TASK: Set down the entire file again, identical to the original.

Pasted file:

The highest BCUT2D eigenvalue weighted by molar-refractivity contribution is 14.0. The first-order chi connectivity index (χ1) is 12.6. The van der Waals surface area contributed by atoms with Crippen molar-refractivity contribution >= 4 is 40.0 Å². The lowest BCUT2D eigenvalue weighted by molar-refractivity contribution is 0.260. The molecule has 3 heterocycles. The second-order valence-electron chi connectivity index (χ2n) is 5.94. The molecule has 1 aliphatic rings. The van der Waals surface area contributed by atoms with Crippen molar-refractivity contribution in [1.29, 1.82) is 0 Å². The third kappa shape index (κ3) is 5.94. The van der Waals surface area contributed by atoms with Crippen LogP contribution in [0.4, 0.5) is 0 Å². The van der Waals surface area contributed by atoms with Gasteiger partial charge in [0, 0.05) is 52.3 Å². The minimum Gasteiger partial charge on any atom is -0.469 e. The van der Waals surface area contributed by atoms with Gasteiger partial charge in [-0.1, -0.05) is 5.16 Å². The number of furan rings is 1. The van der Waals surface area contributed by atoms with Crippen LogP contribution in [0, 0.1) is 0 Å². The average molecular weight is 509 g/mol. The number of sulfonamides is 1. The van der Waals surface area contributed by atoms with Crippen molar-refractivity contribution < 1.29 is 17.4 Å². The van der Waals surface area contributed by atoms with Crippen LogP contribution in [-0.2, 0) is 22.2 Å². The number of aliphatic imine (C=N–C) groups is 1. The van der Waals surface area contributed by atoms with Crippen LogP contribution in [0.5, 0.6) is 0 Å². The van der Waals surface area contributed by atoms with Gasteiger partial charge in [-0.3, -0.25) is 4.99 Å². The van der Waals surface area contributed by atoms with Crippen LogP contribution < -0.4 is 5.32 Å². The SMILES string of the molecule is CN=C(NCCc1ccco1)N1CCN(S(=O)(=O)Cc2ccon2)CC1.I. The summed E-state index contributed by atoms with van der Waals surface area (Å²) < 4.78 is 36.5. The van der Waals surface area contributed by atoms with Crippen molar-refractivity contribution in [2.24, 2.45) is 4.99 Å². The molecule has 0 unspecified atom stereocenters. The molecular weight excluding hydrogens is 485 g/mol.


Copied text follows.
The highest BCUT2D eigenvalue weighted by molar-refractivity contribution is 14.0. The first-order chi connectivity index (χ1) is 12.6. The van der Waals surface area contributed by atoms with Crippen molar-refractivity contribution >= 4 is 40.0 Å². The lowest BCUT2D eigenvalue weighted by molar-refractivity contribution is 0.260. The molecule has 3 heterocycles. The second-order valence-electron chi connectivity index (χ2n) is 5.94. The molecule has 1 aliphatic rings. The van der Waals surface area contributed by atoms with Crippen molar-refractivity contribution in [1.29, 1.82) is 0 Å². The third kappa shape index (κ3) is 5.94. The van der Waals surface area contributed by atoms with Crippen LogP contribution in [0.4, 0.5) is 0 Å². The van der Waals surface area contributed by atoms with Gasteiger partial charge in [0, 0.05) is 52.3 Å². The minimum Gasteiger partial charge on any atom is -0.469 e. The van der Waals surface area contributed by atoms with Gasteiger partial charge in [-0.1, -0.05) is 5.16 Å². The number of furan rings is 1. The van der Waals surface area contributed by atoms with Crippen LogP contribution in [0, 0.1) is 0 Å². The average molecular weight is 509 g/mol. The number of sulfonamides is 1. The van der Waals surface area contributed by atoms with Crippen molar-refractivity contribution < 1.29 is 17.4 Å². The van der Waals surface area contributed by atoms with Crippen LogP contribution in [-0.2, 0) is 22.2 Å². The number of aliphatic imine (C=N–C) groups is 1. The van der Waals surface area contributed by atoms with Crippen LogP contribution in [0.5, 0.6) is 0 Å². The van der Waals surface area contributed by atoms with Gasteiger partial charge in [-0.3, -0.25) is 4.99 Å². The van der Waals surface area contributed by atoms with Crippen LogP contribution < -0.4 is 5.32 Å². The SMILES string of the molecule is CN=C(NCCc1ccco1)N1CCN(S(=O)(=O)Cc2ccon2)CC1.I. The summed E-state index contributed by atoms with van der Waals surface area (Å²) < 4.78 is 36.5. The van der Waals surface area contributed by atoms with Crippen molar-refractivity contribution in [2.24, 2.45) is 4.99 Å². The molecule has 0 unspecified atom stereocenters. The molecular weight excluding hydrogens is 485 g/mol.